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A Neighborhood Mourns the Death of a Dogster

A while back, I wrote about my neighbor and her struggle with the early stages of Alzheimer's disease. I was so pleased when Betty told...

Julia Szabo  |  May 9th 2011


A while back, I wrote about my neighbor and her struggle with the early stages of Alzheimer’s disease.

I was so pleased when Betty told me she’d been eating coconut oil and enjoying it – I prayed that it would help keep her brain healthy.

Still, ever since Betty confided in me about her Alzheimer’s, I’ve worried a lot about her and her dogs, a pair of Shih Tzus named Marshy and Happy.

I don’t need to worry about Betty any longer. On Friday afternoon,she was found dead in her apartment. The cause of death was respiratory failure.

Betty lived alone. She’dhad pulmonary problems, so this was not the first time an ambulance stopped outside her apartment building to take her to the hospital. Betty was a very popular person on the block; friends gladly stepped up to care for her dogs during her hospitalization.

Apparently, she was scheduled for a doctor’s appointment on Friday,but she never made it. Her physician was concerned. Calls were made and the police came to investigate.

Yesterday, two days after her body was removed, manyresidents of my blockwere still shaking their heads in disbelief. Betty was a powerful personality, always shouting out a friendly “Good Morning” from her stoop, and stopping for a warm chat. She offered me a great deal of encouragement two years ago, in the months following my final split from my ex-husband; I’ll never forget her kindness and her infectious laughter.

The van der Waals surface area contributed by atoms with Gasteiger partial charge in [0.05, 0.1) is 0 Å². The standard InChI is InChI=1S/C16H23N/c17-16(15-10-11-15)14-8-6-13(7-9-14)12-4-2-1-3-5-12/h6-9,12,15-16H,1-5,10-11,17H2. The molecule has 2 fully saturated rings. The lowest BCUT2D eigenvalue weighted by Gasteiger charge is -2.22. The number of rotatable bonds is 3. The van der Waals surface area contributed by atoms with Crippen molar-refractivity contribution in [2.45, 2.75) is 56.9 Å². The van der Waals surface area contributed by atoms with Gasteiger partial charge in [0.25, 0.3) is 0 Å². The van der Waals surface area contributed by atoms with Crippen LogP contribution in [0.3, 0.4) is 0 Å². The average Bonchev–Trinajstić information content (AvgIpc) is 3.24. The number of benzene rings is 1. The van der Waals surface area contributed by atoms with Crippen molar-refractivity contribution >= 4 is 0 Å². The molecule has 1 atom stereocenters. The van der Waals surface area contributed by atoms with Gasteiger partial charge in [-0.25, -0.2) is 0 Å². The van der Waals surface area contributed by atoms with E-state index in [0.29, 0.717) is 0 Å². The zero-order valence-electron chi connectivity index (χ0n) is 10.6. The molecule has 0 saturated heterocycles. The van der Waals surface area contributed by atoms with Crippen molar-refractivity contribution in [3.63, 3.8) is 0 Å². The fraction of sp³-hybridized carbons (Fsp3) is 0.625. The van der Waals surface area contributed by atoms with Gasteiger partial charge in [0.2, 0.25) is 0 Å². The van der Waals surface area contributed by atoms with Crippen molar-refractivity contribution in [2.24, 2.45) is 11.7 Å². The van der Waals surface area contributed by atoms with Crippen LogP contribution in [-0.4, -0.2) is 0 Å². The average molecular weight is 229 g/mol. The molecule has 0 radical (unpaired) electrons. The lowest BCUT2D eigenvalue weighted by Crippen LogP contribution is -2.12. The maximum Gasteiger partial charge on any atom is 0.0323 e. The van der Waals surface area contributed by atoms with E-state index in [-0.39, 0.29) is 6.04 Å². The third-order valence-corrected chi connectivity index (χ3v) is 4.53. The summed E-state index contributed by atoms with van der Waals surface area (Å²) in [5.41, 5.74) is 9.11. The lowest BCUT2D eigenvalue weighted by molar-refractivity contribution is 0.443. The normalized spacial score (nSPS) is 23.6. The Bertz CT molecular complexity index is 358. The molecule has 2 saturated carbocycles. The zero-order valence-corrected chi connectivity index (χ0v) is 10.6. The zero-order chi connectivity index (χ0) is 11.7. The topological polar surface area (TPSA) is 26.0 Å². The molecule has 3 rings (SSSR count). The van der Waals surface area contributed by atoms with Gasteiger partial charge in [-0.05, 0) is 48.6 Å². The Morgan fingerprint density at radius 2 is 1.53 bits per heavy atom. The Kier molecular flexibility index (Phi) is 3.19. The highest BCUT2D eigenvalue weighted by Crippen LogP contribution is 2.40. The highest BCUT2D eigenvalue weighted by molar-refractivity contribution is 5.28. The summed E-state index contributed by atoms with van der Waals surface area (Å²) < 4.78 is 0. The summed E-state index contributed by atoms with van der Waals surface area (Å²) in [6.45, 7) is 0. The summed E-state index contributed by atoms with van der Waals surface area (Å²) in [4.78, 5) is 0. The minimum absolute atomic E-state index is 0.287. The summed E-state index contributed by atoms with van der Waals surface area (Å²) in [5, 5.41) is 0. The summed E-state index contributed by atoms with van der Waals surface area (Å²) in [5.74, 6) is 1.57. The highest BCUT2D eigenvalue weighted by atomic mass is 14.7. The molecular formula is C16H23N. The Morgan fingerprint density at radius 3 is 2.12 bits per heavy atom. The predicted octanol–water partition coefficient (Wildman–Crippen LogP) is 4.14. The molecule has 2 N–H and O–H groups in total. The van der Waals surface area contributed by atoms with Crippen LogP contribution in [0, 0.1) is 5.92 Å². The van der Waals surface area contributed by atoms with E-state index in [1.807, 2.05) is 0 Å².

She brightened theday for so many people that it’s hard to believe we won’t enjoy the sunshine of her presence any more.

Bettywas also a major dog lover. Her previousK9 companionhad been a gorgeous Doberman she’d rescued and named Polo. WhenPolo passed away, it tookBetty a while to open her heart to another dog. But when she did, she went all the way and adopted not one, but two – the aforementioned rescued Shih Tzus.

Yesterday morning, the beginnings of a shrine appeared on the front stoop of Betty’s building. By last night, there were several bunches of flowers, plus a couple of candles and photographs. If you look closely, you canjust make out the two dogs sitting at the top of their stoop in the photo to the left of the red candle.

“What a terrible way to go, all alone,” I overheard oneneighbor say. “I’m really depressed about this,” another told me. But I disagree: From the information I’ve been able to gather, Betty was discovered resting peacefully. I can think of no nicer way to go than in one’s sleep, at home,in the company ofone’s beloved dogs. That’s not depressing; it’s a blessing.

One ofBetty’s neighbors happens to work for a prestigious animal welfare organization here in New York City; I saw her holding one of the dogs on Friday, as theEMTs were gearing up to take Betty away. Other neighbors assured me that both of Betty’s dogs would be well taken care of.

Needless to say, I’ll be following up on this.